earthquake quake

There’s been a whole lotta shakin’ going on near Manhattan this summer, and especially so over the past week.

A long string of perceptible earthquakes rattled the town throughout last weekend, then culminated in the strongest temblor to date in the 10-month series of activity – a magnitude 4.1, which struck at 10:27 p.m. Monday, and was followed by a 2.9 the next day shortly after noon.

Seismic events are nothing new in the western Gallatin Valley, as the Belgrade News recounted last month in a historical piece about the 6.7 magnitude quake that caused considerable damage to Manhattan and Three Forks in 1925. However, times have changed since then; while Mother Nature continues to hand out surprises, the methods by which neighbors communicate with each other about them is significantly different than it used to be.

Instead of swapping tales over the back yard fence, modern folk turn to technology to share information, observations and even earthquake jokes via social media and on the Internet.

For months, Manhattanites have been posting frequently about the unsteadiness beneath their feet, and last weekend’s spate of tremors prompted a burst of comments the “Manhattan Montana” public Facebook page.

“Another one! Wowzer,” exclaimed one entry last Saturday.

The next day, a more informative post declared, “We’ve had 13 earthquakes today in Manhattan, Montana with a magnitude of 1.0 or more. The largest were the 2 that were 3.5. The last was 40 minutes ago and it was a 3.0. Anyone else starting to get a little freaked out?”

“Definitely a little unnerving,” answered one respondent.

“Eh. Whatever happens, we ain’t going to be able to do anything about it,” replied another, who apparently favors adopting a more fatalistic outlook.

While rumblings never seemed to slow down on the Manhattan page throughout August’s first weekend, neither did activity underground. On Monday night, when the 4.1 struck northwest of Manhattan, people all over the region turned to the U.S. Geological Survey’s “Did You Feel It” page to report the degree of shaking they felt, and tell about what happened where they were.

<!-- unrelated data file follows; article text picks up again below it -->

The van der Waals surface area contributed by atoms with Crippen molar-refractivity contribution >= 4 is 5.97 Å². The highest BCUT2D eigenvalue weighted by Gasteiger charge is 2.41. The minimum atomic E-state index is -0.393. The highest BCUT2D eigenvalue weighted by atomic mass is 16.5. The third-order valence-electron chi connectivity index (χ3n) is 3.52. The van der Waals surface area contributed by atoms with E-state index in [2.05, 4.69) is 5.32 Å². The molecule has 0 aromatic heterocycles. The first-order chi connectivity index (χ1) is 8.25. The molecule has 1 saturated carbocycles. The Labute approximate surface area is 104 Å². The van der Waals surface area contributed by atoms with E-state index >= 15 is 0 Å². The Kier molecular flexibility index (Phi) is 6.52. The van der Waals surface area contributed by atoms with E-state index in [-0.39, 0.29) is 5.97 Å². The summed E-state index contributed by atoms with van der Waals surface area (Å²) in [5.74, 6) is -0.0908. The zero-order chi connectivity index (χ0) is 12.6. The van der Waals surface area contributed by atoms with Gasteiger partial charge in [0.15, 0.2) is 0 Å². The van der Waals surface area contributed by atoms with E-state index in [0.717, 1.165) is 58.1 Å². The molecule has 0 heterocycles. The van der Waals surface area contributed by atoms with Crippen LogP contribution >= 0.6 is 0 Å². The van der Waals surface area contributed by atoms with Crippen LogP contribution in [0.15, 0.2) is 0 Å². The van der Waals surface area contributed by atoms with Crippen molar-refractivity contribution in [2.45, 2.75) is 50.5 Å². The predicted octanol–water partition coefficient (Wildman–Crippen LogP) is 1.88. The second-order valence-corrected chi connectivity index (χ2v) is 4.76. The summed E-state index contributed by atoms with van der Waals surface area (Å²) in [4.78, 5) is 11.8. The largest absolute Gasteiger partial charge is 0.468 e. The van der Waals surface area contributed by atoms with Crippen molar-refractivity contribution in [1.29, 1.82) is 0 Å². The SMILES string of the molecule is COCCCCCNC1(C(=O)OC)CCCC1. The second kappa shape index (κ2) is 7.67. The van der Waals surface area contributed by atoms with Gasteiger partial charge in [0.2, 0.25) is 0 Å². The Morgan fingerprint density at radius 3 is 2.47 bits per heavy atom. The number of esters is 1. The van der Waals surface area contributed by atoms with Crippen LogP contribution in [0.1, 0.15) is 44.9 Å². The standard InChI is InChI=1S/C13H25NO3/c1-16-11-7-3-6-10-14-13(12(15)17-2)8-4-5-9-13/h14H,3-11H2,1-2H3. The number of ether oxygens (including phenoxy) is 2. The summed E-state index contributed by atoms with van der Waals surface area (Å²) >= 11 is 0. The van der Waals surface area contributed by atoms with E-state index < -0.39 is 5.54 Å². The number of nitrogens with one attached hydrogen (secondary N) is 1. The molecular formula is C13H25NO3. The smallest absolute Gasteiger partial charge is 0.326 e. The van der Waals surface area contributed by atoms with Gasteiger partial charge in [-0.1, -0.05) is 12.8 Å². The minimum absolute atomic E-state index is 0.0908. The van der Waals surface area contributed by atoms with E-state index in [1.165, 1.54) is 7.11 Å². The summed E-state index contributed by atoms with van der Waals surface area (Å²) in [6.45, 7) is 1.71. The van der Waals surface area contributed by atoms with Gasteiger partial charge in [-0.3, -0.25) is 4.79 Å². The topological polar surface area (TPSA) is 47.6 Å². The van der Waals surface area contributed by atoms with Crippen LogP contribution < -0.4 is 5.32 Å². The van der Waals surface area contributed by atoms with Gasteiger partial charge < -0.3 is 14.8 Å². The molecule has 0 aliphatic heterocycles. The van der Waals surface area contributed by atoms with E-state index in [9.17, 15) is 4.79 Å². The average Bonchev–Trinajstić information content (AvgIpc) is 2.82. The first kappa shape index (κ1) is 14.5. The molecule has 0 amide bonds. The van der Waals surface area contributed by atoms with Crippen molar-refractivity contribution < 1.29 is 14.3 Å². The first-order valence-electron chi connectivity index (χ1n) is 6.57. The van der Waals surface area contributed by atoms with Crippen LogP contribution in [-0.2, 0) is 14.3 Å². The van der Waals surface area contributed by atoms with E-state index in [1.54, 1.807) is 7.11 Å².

“Laying in bed when the house shook pretty bad along with a loud rumble and bang,” reported one resident of Manhattan, who lives about 2½ miles from the epicenter, according to the USGS site.

“Our dog was not impressed,” the entry concluded.

In Bozeman, 19 miles from the epicenter, a resident reported that the temblor “Woke me up at 10:25 p.m. Apt shook for approx 5 seconds. Reminded me of when I lived back east near a cement quarry and they would blast at the quarry and the house would shake.”

And in south Bozeman, another writer reported that “At first it sounded/felt like a big truck rattling by, but quickly became obvious this was lasting 

longer with more noise from more directions … definite shaking/movement that lasted long enough nothing but earthquake could explain it.”

Close to the epicenter, a number of folks reported that the quake knocked items off of shelves. Most wrote not only about what they felt, but what they heard.

“Sounded like a bomb went off,” wrote one Manhattanite, who reported strong shaking. “Shook things off of shelves. Tremors felt for about 30 minutes after.”

“Couple books and 1 ceramic pitcher fell from shelf,” reported another in Manhattan.

“Plate fell off shelf, hit small dish breaking it, some small items fell out of cupboards,” reported a third who felt “strong” shaking. 

Almost all the reports noted that Monday’s was a noisy tremor, described variously as “a low noise” and “deep rumble,” “very loud like a train passing,” or like thunder.

“Enjoying a quiet night when it sounded like a really heavy object was dropped in our living room and then the shaking started,” reported a Churchill resident.

Even before Monday’s 4.1, enough nerves were rattled that some were seeking pragmatic advice via social media.

“I wonder how much earthquake insurance is?” queried a Manhattanite on the Facebook group.

She didn’t have to wait long for a detailed answer from a neighbor, who concluded a recommendation for an insurance agency and a price quote with, “I got it!”